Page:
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2 cycle engine running problems

Discussion in 'Non-Mopar Tech Support' started by AllanC, Jun 20, 2017.

  1. Muther

    Muther Well-Known Member

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    1) Your tank almost certainly has a fuel filter. Pop the tank off and see. Replace it.

    2) Go to O Reilly's and get the correct length of fuel line of the proper inside diameter. Make sure it is actual fuel line, and not something else. Replace the fuel line.

    3) Replace your air filter. Do this annually on all your small engines. Clean your air filter regularly. Clean it more often if you have dusty and dirty conditions. DO NOT WASH IT. Just shake it out as best you can. If you absolutely MUST wash it, do so, then smack your forehead with a claw hammer. Seriously, DON'T wash it. The water present in the filter when you reinstall it WILL harm the engine. You could by two, install the brand new one. Wash the old one. Let it dry for a week until you need to mow again. Then swap them, repeat.

    4) DON'T CLEAN YOUR PLUGS. Replace them. They are a couple bucks. Replace annually.

    5) Use Stabil or other gas preservative all the time. Use the highest octane gas you can get. Not for the octane, but because it usually comes from better storage tanks at the fuel depot before it even gets to the station. Buy gas from the most reputable station you can, Phillips, Sunoco, Shell, Union, Etc. All of these folks sell gas to other gas station brands. However, they only sell the BEST gas to their own brand. Joe's Cigarette's and Gas will only be able to get the crappy grade, stored in the worst tanks, and Joe's tanks are likely crappy, too.

    6) After all that replace the carb, or just rebuild it. Clean it with compressed air and carb cleaner. If you don't have a compressor, just buy cans of compressed air for computer cleaning.

    7) if after all that it still doesn't work, throw it out and buy a Stihl. Buy your small engines from a small dealer. Avoid any brand that is sold at box stores (which now includes Honda and JD). If you buy from Walmart, I am sorry, but you deserve what you get.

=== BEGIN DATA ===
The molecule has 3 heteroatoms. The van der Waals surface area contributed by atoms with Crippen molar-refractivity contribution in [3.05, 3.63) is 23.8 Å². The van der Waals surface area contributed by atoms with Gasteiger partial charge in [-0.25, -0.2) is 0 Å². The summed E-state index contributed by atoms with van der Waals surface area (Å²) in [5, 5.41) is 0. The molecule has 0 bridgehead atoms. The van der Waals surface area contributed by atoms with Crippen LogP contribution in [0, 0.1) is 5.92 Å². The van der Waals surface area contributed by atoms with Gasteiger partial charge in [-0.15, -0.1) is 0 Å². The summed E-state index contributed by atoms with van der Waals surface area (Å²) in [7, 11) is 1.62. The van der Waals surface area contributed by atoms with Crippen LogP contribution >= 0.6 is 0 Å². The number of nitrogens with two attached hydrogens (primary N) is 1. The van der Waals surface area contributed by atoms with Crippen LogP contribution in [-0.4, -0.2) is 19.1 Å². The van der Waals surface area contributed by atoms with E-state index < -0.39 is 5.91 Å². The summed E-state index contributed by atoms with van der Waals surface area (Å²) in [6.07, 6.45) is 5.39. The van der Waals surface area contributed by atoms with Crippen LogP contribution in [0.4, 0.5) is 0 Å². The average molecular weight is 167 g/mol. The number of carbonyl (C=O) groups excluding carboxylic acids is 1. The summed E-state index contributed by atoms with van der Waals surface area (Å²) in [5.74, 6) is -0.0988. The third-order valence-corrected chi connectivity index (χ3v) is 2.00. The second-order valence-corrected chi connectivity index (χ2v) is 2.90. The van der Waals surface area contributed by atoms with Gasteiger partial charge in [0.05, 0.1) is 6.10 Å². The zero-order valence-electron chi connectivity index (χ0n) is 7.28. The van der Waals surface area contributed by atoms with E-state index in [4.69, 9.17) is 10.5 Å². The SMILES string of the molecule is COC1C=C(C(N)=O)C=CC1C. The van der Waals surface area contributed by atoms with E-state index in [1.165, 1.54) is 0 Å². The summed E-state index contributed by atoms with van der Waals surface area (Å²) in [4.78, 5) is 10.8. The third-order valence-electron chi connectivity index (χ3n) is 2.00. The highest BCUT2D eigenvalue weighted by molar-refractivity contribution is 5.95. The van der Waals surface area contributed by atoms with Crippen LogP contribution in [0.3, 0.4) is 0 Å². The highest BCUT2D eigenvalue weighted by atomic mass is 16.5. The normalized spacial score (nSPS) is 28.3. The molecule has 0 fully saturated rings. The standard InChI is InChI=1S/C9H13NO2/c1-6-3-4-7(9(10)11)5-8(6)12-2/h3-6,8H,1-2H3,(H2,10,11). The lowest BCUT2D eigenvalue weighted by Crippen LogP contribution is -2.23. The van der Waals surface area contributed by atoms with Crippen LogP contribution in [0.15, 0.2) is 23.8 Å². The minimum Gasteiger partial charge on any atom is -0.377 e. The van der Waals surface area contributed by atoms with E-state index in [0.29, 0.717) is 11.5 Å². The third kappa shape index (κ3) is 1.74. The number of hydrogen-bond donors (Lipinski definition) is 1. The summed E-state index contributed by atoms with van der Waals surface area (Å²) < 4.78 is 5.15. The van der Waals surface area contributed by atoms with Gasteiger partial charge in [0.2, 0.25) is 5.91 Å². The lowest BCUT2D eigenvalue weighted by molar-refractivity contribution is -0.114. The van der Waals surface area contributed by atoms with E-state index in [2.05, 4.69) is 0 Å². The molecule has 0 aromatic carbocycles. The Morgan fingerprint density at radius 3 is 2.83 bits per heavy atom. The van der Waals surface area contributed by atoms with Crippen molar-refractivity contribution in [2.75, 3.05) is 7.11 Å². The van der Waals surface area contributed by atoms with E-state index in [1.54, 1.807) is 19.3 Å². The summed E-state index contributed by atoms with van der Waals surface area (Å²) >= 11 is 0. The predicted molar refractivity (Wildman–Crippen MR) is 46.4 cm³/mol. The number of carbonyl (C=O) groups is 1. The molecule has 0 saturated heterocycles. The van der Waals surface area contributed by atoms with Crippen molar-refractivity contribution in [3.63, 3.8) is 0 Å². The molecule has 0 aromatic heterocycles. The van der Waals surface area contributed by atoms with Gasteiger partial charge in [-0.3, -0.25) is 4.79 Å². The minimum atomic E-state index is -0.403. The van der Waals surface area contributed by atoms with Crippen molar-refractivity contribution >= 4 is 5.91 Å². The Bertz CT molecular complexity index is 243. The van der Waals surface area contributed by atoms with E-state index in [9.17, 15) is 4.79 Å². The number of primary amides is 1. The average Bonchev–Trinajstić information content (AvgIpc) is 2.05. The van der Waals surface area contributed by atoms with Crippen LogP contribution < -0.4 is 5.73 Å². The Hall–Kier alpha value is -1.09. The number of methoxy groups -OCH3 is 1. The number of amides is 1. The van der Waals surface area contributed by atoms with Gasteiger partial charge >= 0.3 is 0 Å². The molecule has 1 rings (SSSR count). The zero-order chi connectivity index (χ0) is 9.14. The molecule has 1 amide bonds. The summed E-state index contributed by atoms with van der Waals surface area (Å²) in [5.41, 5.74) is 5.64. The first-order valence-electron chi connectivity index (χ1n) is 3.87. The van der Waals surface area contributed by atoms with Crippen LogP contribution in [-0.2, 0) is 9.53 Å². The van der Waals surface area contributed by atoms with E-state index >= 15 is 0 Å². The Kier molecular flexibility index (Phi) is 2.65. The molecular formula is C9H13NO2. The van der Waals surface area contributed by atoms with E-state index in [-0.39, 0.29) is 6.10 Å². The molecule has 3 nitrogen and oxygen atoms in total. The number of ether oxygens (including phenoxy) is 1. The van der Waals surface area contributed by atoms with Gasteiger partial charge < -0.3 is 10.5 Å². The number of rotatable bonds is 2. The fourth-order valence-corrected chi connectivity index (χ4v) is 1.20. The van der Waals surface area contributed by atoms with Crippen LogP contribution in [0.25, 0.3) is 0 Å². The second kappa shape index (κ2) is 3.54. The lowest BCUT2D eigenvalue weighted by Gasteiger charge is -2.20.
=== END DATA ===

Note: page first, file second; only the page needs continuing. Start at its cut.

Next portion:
Ariens, Gravely, Grasshoper, Stihl, those are good brands. Expensive in the short, cheaper in the long.

    Troybilt is MTD. They are a shadow of what they once were.

    As always. Wear eye protection. Be safe.

    Also, place a call to MTD/Troybilt. Complain. Say that you love the brand. Give them a tear jerker of a story, who knows, maybe they'll throw you a bone. It has worked for me in the past.
     
    #21 Muther, Jun 21, 2017
    Last edited: Jun 21, 2017
  2. Bob Lincoln

    Bob Lincoln "CHECK FAULT CODES"
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    My understanding is that with gasoline appliances, you are supposed to add Stabil and then run the fuel supply dry, to store it for winter.
     
  3. AC TC

    AC TC Well-Known Member

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    Sparkplugs on a twostroke can be tricky, Always replace if its any doubt...
    - i run all of my small Equipment on alkylate" syntetic" gasoline. (pre blended for two strokes of course.)
    This have almost completely made the "start em up in the beginning of the season" problems disappear.
    Besides it better for both the enviroment and operator both from handling Point and enviromental Point.
     
  4. Doug D

    Doug D Virginia Gentleman

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    From Google:

    How do you use fuel stabilizer?

    1-ounce (30-milliliter) treats up to 2½ gallons (9.5-liters) of fuel. Use STA-BIL only with fresh fuel, and keep gas can or tank 95% full to avoid condensation build up in tank during storage. Run Engine for 5 minutes after adding product to treat entire fuel system.

    How long will fuel stabilizer last?

    STA-BIL® Fuel Stabilizer will keep fuel fresh for up to 24 months, guaranteed. Depending on the quality, type and source of the gasoline, as well as storage conditions, doubling the dosage rate of STA-BIL® brand could prolong this storage time to up to 2 years.

    I found the following website and did not see anything about adding Sta-bil and then running the engine until the tank is empty.

    How to Use STA-BIL® Fuel Stabilizers, Treatments - FAQ (at https://www.goldeagle.com/brands/sta-bil-faqs )
     
  5. Tomguy

    Level 2 Supporter